Helpful Herbs: Lamb's Quarters
Known by a variety of colloquialisms, including my personal favorite "goosefoot", Lamb's Quarters is a weed with many uses. Edible and healthy, Lamb's Quarters are resilient and important plants, able to thrive almost anywhere on the planet.
If you want to harvest Lamb's Quarters, chances are you just have to take a walk outside. Clumps of these plants can grow up in large thickets, or it can sprout up as a seedling on a bare patch in your garden. Mature plants are usually about three feet high, with triangular bluish leaves covered in an almost mealy texture.
For those that wish to cultivate a special plot of Lamb's Quarters in their garden, you can start with foraged seed and sow them in open area in your garden. They will require little attention, except that the patch is liable to grow. Disease resistant, they will resow themselves and come back year after year.
Harvesting the plant, which is also called pigweed and fat hen, is also easy. Every part of the plant is edible, but it is the leaves that are most commonly consumed. Like lettuce or spinach, you can cut off leaves and use them fresh in a recipe. You can also dig up the roots and let them dry to make tea, and harvest the seeds to use like quinoa. Both of these uses have the added benefit of keeping your patch, if you are cultivating one, under control.
The ways that Lamb's Quarters are used in the kitchen are countless. Since they've been growing around the world for thousands of years, they can be found in a wide variety of cuisines. The leaves are most often treated like spinach: tossed in a fresh salad or steamed and served as a side dish. They can also be made into a pesto, or included in an omelet, or made into a smoothie. Seeds can be ground up to use as cereal or as flour for a wheat-free bread. They also can be started and consumed as sprouts or included in stir-fries, while the root makes a tasty tea.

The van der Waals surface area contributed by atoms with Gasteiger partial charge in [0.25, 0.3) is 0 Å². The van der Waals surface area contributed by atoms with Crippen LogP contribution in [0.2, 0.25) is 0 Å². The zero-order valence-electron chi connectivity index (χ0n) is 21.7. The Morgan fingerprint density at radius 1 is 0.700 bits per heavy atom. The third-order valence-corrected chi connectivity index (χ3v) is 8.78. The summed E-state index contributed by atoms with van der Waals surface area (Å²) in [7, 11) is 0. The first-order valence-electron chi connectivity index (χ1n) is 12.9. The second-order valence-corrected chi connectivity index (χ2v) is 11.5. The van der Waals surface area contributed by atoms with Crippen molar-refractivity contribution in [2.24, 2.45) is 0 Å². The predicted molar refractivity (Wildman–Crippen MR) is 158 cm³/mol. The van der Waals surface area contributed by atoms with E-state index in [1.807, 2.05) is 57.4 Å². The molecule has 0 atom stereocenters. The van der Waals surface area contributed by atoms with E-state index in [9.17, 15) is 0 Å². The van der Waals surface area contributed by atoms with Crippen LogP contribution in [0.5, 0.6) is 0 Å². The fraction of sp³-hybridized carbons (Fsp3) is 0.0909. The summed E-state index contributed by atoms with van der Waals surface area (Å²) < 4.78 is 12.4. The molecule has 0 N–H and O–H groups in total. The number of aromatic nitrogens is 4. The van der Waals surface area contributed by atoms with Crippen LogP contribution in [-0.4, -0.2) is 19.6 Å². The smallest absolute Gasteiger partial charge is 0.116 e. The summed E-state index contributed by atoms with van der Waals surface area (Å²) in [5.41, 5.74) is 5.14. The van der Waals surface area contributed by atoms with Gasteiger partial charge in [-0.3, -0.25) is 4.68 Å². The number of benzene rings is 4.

Despite its many odorous names, the plant Lamb's Quarters doesn't have much of a smell. It does have plenty of benefits, however, and is packed with an unbelievable amount of vitamins and nutrients. The leaves are anti-flammatory and can be used to treat insect bites and abrasions, and raw leaves are sometimes used to help treat anemia as they are high in Iron content. It is said that bathing in water infused with Lamb's Quarters will smooth the skin, and the tea of the root can have a laxative effect. The root itself can simply be mashed and used as a soap, which was commonly done before bars of soap were more common.
Because its seeds can be used as an alternative to flour, Lamb's Quarters have gained some recent attention by those seeking a gluten-free diet. It has, however, been a staple of civilization's diets since at least 4000 BC.
The leaves of the Lamb's Quarter plants were eaten by Ancient Greeks and Native Americans alike, while the earliest civilizations in what is now Russia used the seeds as a cereal. Its nickname of "fat hen" came to it because the seeds were used to fatten poultry headed for slaughter. It has been used as a alternative to flour in the earliest cultures around the world, and its seeds were used in the making of Shagreen leather.
Among foragers, Lamb's Quarters is known to have some of the highest nutritional content of any wild plant. It is more than just easy to grow, essentially all it requires is some thoughtful harvesting and you can be enjoying this tasty treasure in your kitchen as well!